So today is National Coming Out Day. And that’s a great thing to celebrate. All over the world, LGBT people are fighting for the right to simply exist so anytime someone is able to be themself, openly and honestly, that’s a party-worthy thing. But not everyone can do that, for a variety of reasons. So what options does an gay or bi boy have if he can’t even tell his best friend he’s not straight?
Coming out can be scary; telling your friends and family that you’re of the non-straight persuasion can lead to awkward moments (which, really, isn’t too bad when you think about it) or angry encounters (which is). If you’re trapped inside a close-minded home or community, it can lead to outright abuse, ‘cause that’s the super-religious way.
If these, or any other multitude of reasons, are keeping you quiet and in the closet, I’m sorry. Nobody deserves to hide who they are. Nobody should be forced to keep their sexuality a secret. Nobody should be ignored or denied because of who they love. But not everyone is free to be themselves and announce to the whole damn world that they’re a member of the LGBT community. And that’s not fair.
You might’ve heard some people talk about how important it is to come out (which, yes, it is, but not if that would put you in any kind of danger and that includes homelessness) and how you can’t be yourself if you hide and a dew even talk trash about anyone who dares to remain closeted. Ignore that nonsense. Seriously. Anyone who talks down to you for not being all out and proud can piss off.
Some of us understand that there are many homophobes in the world and, sadly, there are more than a few with gay and bisexual sons who they hurt for no other reason than liking boys. We get that and we will never tell you to out yourself until you are ready. We also understand that you might be confused or in denial and we’d rather help you come to terms with who you are instead of trying to make you say something you’re not ready to.
WE’RE HERE FOR YOU. AND WANT YOU TO KNOW SOMETHING.
It will get better. Now, that may not happen until you’re able to get away from the people who hurt you (or you believe would if they knew) but it will happen. There will come a day when you’ll be free to be the real you and you’ll look back on the bad shit you’re going through and realize that you’re a goddamn warrior for what you went through. You know you can face anything life throws at you. You’ll be able to take all the bad and use it to build yourself up and become the most amazing you you could possibly imagine.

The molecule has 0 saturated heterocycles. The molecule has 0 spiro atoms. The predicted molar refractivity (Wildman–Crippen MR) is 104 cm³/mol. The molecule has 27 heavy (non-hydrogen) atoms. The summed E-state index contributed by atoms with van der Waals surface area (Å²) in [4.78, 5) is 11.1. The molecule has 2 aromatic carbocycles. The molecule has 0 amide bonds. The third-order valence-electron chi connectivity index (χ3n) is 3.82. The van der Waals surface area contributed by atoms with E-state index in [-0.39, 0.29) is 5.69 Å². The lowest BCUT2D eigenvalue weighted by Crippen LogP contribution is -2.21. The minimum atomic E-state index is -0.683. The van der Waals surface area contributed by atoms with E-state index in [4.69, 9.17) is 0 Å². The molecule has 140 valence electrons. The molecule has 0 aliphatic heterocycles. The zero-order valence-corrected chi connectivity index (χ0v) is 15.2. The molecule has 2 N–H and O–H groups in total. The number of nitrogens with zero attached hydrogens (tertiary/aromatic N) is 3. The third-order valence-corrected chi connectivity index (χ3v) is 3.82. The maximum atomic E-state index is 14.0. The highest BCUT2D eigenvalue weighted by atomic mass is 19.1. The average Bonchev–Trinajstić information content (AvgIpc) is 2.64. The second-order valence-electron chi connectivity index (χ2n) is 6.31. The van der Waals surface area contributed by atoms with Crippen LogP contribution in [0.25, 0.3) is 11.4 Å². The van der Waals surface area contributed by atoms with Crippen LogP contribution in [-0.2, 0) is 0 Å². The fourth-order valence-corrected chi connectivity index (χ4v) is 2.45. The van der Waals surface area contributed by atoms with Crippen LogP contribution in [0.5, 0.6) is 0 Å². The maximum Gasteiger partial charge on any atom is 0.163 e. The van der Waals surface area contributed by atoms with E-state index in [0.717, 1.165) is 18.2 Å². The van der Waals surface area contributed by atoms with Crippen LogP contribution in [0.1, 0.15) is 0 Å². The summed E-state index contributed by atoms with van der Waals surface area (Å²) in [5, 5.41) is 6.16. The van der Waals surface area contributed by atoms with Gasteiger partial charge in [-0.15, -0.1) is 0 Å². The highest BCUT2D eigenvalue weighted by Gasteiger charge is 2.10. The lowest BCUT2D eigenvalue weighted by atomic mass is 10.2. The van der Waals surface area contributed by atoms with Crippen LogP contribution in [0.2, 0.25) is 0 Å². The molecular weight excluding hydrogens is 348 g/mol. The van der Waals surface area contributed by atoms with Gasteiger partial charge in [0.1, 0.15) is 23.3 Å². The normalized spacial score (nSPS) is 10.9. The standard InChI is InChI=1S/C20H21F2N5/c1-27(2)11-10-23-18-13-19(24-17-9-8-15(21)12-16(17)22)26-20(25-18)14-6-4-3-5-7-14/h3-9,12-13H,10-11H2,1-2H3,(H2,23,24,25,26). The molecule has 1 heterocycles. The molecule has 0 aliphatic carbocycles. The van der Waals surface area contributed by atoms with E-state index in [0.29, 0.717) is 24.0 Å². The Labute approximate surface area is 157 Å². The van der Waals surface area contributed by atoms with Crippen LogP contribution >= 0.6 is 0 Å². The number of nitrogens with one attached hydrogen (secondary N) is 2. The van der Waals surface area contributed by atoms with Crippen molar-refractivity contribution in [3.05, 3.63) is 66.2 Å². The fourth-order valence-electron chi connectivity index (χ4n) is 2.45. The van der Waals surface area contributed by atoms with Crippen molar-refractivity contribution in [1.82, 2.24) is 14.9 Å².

No matter what bigoted messages you are forced to hear, remember: it’s okay to be gay and bi and every other non-straight person there is. You have every right to be happy; you might just have to wait a bit before you can fully embrace everything you are.
THINGS NOT TRUE ABOUT BOYS WHO LIKE BOYS
It doesn’t matter if the person who makes butterflies in your belly has a penis or a vag; it has no bearing on your manliness. In fact, nothing does because manliness doesn’t come in levels. Manliness isn’t a thing. Forget that shit. You’re as much a man as Arnold Schwarzenegger or Chris Pratt. Yes, even if you love to bottom, you’re on the same level as the biggest ladies’ man. You hear that, ignore it.
The Gays will not destroy the world, we will not run out of new people and hurricanes are not your fault. Blame natural weather patterns for that one. Ignore these piles of stinking awfulness, too. Those who spew this crap are not worth the pain taking it to heart will cause.
Be strong. You got this.
Even if you’re not at every Pride Parade or celebrating National Coming Out Day in grand fashion, you can still love yourself and embrace who you are. Do that. Please. When you’re alone, when the people who would turn away from you if they knew, tell yourself you’re an amazing boy who has a lot of love to give and deserves the same in return. Because it’s true. And if you don’t see that now, I hope one day you do because when you’re able to say out loud the secret you keep for so long, it’s an exhilarating, freeing moment like no other. And I hope when you get there, you’re celebrated for the treasure you are. Never feel shame for reaching out or for your sexuality. They're both completely natural.
If you’d like to share your story, even anonymously, hit me up. Whether it’s about the day you came out or how you’re forced to keep a lid on your truth, I’d love to give you a safe place to tell others what it’s like to be an LGBT youth. Your stories are what drive us forward and force those who want to oppress out of positions of power.
If you need someone to talk to, there are organizations in the United States (Teen Line & GLBT National Help Center) and Canada (LGBT Youth Line & BroTalk) and the United Kingdom (Support Line & LGBT Foundation) that will listen. There are more throughout the world; just hit up Google to find one in your country. You can also email me or hit me up on Facebook or Twitter.